Mangaung: Unity calls and purge fears after Zuma landslide

Members of the ANC have called for unity after the election of the ruling party's top six. (Oupa Nkosi, M&G)

Members of the ANC have called for unity after the election of the ruling party's top six. (Oupa Nkosi, M&G)

Delegates split neatly into two camps, with a 75% majority of roughly 3 000 voting for Zuma as president, Cyril Ramaphosa as deputy president, Baleka Mbete as national chairperson, Gwede Mantashe as secretary general and Zweli Mkhize as treasurer general.

Jessie Duarte, also on the Zuma slate, was elected unopposed as deputy secretary general.

Just over 900 delegates consistently voted for the "change" candidates led by Kgalema Motlanthe, who got marginally more than the rest of the slate with 991.

Mathews Phosa and Tokyo Sexwale split the opposition camp cleanly in the race for deputy president, with 470 and 463 respectively, while Thandi Modise for national chair and Fikile Mbalula for secretary general both came in around the 900 vote mark.

Zuma himself called for unity immediately after the vote.

"Once elections have taken place, we are all [bound] by the outcomes. We have to look at how we treat each other. We don't want comrades to feel after this that they are outside the ANC.
I don't think we must continue to say things which make other comrades uncomfortable," Zuma said.

'There will be purges'
Away from the plenary tent, however, delegates and lobbyists from both sides were discussing the fallout.

 "What will happen is what always happens", said one Western Cape lobbyist supportive of Zuma. "There will be purges".

People associated with the Motlanthe campaign said he would struggle to stay in government, either because he now found the contradiction between Zuma's leadership and his own beliefs impossible to live with, or because the president wanted him out.

Zuma insiders have told the M&G over the past fortnight that the president is furious with his rival, and wants him out.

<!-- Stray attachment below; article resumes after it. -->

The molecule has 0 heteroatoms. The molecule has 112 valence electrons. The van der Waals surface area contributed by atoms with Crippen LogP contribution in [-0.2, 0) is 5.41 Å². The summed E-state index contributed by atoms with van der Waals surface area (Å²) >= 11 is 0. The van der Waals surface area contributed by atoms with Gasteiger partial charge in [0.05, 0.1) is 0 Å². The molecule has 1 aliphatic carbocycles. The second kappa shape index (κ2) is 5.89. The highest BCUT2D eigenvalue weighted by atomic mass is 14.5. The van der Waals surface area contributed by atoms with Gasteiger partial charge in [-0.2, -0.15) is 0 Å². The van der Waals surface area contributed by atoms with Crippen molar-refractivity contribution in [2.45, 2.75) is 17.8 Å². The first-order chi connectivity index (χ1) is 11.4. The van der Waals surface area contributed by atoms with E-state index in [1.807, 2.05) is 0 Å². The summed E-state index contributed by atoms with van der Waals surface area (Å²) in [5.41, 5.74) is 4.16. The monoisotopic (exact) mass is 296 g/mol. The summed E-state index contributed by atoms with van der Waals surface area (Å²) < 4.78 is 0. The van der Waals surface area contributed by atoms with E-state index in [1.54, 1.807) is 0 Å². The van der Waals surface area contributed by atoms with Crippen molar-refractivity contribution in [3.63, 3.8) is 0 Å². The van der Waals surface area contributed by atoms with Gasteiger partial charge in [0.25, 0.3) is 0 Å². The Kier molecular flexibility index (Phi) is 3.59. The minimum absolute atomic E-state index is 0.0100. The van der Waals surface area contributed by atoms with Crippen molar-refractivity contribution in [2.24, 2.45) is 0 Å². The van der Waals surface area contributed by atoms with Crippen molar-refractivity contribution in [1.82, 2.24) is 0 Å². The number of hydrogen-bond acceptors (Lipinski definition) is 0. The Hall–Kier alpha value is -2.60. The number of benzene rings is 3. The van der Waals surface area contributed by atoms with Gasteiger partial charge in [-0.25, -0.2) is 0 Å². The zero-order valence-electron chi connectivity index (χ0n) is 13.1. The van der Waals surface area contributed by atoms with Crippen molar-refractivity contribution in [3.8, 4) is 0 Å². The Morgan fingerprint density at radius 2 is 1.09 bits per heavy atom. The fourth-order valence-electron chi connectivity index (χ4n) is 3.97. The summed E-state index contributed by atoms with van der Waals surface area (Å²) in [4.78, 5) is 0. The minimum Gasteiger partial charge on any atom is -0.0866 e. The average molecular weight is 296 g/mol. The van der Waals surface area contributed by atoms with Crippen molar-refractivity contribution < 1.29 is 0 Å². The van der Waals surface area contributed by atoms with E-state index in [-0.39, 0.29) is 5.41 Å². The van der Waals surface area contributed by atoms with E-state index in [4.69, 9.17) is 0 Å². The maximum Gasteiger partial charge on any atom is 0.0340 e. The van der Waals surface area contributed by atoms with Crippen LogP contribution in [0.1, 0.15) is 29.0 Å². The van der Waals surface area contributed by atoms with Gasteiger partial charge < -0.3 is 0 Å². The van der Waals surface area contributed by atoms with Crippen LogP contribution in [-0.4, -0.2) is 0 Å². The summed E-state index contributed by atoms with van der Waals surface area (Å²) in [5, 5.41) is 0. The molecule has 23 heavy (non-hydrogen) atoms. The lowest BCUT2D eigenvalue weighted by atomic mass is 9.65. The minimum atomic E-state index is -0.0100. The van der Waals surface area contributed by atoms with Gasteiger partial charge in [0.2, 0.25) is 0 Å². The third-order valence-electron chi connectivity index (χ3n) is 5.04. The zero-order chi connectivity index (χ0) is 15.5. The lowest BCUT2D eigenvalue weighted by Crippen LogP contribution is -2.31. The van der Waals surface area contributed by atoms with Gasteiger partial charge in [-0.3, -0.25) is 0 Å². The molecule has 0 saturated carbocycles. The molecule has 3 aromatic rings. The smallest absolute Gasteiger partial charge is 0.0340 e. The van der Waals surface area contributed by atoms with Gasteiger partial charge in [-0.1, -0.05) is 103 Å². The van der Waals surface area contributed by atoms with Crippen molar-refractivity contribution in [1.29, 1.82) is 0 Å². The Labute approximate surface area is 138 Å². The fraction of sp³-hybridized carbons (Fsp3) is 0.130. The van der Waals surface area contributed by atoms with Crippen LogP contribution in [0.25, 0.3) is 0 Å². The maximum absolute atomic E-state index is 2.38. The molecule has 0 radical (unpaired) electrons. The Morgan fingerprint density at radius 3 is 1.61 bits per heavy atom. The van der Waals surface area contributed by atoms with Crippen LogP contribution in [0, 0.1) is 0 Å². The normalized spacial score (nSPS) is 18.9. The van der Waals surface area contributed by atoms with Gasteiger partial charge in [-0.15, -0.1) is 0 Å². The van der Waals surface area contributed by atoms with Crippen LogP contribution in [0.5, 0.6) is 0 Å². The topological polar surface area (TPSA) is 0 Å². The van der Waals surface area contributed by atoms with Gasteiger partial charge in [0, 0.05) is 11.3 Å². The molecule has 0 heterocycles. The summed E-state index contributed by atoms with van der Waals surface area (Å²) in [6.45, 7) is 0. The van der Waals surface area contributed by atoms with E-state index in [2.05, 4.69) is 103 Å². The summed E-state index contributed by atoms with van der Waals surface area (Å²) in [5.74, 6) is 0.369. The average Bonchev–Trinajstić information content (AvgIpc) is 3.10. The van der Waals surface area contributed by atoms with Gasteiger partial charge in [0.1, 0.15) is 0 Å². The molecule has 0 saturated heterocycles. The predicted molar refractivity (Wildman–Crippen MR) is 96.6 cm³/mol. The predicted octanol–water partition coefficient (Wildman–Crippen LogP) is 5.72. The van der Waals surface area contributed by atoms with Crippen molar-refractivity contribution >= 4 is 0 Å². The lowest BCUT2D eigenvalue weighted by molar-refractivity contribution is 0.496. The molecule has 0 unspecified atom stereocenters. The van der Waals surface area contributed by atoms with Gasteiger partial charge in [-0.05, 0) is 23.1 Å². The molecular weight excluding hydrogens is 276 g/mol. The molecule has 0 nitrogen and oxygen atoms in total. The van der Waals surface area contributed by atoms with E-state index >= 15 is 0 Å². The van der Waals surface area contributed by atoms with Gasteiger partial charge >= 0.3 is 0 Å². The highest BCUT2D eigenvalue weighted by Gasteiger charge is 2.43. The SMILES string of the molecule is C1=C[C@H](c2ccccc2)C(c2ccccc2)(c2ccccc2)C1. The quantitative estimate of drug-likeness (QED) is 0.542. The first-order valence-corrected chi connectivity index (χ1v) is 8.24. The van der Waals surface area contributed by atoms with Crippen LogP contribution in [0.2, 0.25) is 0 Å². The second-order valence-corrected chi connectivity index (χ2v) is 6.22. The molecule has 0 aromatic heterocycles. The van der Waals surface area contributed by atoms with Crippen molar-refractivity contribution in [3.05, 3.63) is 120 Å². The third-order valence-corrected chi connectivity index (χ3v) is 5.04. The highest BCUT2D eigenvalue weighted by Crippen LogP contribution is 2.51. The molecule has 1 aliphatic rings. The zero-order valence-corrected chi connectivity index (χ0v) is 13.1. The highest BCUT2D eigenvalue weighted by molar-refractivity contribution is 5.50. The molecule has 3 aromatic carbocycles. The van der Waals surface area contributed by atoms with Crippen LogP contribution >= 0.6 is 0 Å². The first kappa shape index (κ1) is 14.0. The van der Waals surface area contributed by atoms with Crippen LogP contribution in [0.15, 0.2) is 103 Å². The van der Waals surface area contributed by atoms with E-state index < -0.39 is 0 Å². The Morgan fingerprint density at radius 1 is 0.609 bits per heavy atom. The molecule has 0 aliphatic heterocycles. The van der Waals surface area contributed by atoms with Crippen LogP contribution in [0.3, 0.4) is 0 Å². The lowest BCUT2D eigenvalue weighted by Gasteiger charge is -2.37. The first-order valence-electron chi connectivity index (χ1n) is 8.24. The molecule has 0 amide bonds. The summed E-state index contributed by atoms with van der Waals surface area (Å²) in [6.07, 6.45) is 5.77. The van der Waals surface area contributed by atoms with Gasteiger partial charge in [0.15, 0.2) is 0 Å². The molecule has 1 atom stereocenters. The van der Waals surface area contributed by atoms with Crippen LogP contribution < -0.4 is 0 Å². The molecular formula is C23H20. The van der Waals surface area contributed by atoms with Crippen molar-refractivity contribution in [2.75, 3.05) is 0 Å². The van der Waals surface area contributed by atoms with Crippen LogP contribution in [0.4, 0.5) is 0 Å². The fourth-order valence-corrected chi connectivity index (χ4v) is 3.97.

Others on both sides made a point of sounding more conciliatory. "There is no reason for him to go", a cabinet minister sympathetic to Zuma said of Motlanthe.

Public service minister Lindiwe Sisulu also stressed unity. "It is of paramount importance for our future," she told the M&G.

Sisulu – who declined a nomination to run for party treasurer general – said she has every confidence in the newly elected office bearers of the ANC and argued that losing candidates would not be left in the cold.

"If people who were voted out of the ANC had no future in the movement, we would have been greatly depleted by now," she said.

"Of course they have [a] future in the ANC; and the message we are sending after this election is one of unity."

Post Mangaung
Sisulu also said the ANC should work quickly after its Mangaung conference to deliver on all its promises of a better life for all.

"We have completed 18 years of democracy and are two years away from twenty tears into our freedom – we no longer have an excuse," she said.

Gauteng chairperson Paul Mashatile, who lost the contest for the party's treasurer general, also called on ANC members to accept the results.

"What we need to do is to put our support behind the new leadership. It is not that our campaign went wrong. The delegates decided, and we can't take away their rights to do so," he said.

Asked if he was worried about being sacked as minister of arts and culture, Mashatile said while it's up to Zuma to decide on his future he doubted the president would act that way.

He added that the ANC should avoid a situation where losers at conferences start campaigning for the next conference immediately after their defeat.

Nic Dawes

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